Jennifer Bartlett (American)
Born 1941, Long Beach, CA
Lives and works in New York, NY
Jennifer Bartlett is a painter whose process-oriented works have defined her distinct and shifting style. After earning an MFA at Yale University in the 1960s, Bartlett moved to New York. There she soon became part of the artistic conversation of the late 60s and 70s. Influenced by artist Sol Lewitt's 1967 Artforum magazine treatise Paragraphs on Conceptual Art, Bartlett's early work was fastidious and geometric, with abstract subject matter and unpredictable color palettes. Over her 50-year career, Bartlett's work has continually transformed in size, technique, and subject matter.
Bartlett's systematic process is the foundation of her practice. The mystery of her non-romanticized subject matter, such as houses, statues, and strangely familiar landscapes, invite the viewer into an elusive narrative. Her artworks are at times busy and hectic and at others calm and meditative. Bartlett consistently refers to the grid.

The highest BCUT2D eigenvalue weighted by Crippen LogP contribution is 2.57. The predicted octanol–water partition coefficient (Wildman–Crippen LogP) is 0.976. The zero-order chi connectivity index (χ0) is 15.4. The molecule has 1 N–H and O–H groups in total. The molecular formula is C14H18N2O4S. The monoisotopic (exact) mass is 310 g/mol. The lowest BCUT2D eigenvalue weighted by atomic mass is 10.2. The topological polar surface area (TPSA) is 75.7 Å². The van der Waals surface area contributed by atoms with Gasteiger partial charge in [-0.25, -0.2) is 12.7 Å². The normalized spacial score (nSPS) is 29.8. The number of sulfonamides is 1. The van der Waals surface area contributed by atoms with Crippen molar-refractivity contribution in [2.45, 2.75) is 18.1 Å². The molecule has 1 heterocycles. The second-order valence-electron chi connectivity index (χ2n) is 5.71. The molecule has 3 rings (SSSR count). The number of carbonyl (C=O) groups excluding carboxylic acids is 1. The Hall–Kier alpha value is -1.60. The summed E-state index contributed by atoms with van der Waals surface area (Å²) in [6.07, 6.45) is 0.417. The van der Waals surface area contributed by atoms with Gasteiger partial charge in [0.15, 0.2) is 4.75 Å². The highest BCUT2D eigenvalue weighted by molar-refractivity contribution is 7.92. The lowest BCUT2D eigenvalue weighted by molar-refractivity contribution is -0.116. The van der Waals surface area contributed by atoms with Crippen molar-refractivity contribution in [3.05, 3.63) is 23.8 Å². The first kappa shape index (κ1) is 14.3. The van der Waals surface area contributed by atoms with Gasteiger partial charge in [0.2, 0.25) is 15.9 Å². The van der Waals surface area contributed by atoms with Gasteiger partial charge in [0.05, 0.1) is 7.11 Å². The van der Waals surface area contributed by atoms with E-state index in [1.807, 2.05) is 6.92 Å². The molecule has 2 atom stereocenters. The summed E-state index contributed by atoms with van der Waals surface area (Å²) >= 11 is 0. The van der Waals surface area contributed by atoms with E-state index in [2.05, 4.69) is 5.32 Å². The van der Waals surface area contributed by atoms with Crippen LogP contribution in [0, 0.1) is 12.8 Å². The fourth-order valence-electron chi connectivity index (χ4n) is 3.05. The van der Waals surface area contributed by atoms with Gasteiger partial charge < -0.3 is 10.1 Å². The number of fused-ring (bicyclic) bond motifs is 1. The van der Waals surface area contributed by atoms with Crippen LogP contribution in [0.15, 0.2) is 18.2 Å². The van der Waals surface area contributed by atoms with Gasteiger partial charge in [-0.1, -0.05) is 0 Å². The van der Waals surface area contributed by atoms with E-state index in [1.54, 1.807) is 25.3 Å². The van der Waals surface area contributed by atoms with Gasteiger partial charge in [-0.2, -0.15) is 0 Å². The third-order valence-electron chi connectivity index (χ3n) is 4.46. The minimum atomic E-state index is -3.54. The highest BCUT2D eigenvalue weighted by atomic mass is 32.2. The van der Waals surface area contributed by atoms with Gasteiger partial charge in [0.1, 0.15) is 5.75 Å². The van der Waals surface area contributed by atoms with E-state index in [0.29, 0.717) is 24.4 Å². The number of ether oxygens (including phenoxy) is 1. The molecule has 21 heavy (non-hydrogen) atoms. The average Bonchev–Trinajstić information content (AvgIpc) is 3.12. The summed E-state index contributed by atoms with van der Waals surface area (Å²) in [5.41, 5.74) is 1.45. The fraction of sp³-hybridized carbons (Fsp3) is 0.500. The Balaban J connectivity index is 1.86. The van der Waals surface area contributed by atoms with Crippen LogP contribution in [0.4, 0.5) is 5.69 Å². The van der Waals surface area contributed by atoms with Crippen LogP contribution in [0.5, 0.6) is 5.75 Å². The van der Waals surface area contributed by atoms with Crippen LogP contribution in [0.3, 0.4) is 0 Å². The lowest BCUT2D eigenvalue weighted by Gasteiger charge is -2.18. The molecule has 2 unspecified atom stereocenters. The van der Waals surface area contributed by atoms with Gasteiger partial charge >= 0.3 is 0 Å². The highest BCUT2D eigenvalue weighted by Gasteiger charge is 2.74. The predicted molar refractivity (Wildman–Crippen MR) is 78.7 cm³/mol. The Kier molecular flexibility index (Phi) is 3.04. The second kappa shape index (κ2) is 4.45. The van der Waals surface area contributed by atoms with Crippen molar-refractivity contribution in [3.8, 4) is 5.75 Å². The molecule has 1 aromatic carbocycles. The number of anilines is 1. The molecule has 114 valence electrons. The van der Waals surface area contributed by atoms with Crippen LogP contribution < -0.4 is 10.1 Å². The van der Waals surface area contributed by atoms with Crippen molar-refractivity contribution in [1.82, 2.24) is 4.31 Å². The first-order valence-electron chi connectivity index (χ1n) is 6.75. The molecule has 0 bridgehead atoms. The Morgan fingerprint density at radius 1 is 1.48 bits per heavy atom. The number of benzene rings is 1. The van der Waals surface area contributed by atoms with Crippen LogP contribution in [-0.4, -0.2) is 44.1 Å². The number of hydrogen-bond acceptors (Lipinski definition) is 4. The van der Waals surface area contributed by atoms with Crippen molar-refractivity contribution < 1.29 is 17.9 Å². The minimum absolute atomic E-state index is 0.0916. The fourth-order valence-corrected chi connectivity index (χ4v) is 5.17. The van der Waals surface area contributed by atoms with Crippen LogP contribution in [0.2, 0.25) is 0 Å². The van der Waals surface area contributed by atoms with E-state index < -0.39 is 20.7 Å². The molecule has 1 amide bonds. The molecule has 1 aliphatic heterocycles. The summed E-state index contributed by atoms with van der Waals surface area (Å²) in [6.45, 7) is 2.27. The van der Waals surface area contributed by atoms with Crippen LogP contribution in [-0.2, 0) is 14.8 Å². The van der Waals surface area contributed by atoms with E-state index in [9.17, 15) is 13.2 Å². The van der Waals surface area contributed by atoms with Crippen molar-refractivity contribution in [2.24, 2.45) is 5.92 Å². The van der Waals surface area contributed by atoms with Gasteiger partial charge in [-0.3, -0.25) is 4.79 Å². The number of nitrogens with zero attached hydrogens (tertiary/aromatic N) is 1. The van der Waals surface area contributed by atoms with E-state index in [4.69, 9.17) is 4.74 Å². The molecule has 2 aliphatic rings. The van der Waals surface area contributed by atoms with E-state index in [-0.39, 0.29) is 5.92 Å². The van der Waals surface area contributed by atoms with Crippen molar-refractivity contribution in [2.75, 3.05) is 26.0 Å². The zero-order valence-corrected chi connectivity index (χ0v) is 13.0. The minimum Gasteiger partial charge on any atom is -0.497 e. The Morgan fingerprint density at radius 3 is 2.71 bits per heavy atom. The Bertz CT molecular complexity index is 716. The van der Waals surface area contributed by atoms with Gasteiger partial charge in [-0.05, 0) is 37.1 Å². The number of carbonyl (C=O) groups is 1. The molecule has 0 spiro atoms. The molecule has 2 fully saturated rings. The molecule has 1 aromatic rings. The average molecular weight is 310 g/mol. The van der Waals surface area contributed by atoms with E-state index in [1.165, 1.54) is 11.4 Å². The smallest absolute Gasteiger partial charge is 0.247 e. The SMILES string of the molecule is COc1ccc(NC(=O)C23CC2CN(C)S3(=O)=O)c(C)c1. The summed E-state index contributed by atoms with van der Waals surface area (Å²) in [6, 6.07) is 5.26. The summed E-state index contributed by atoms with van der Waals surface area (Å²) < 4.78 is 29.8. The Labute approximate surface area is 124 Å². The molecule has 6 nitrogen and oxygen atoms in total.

Jennifer Bartlett’s work resides within public collections throughout the world, such as the Baltimore Museum of Art; the Dallas Museum of Fine Arts; Israel Museum, Jerusalem; the Metropolitan Museum of Art, New York; the Metropolitan Museum of Art, Tokyo; the Museum of Contemporary Art, Chicago; the Museum of Modern Art, New York; the Philadelphia Museum of Art; Rhode Island School of Design Museum of Art; Seibu Corporation, Tokyo; The Tate Gallery, London; the Whitney Museum of American Art, New York; and the Yale University Art Gallery, New Haven, CT.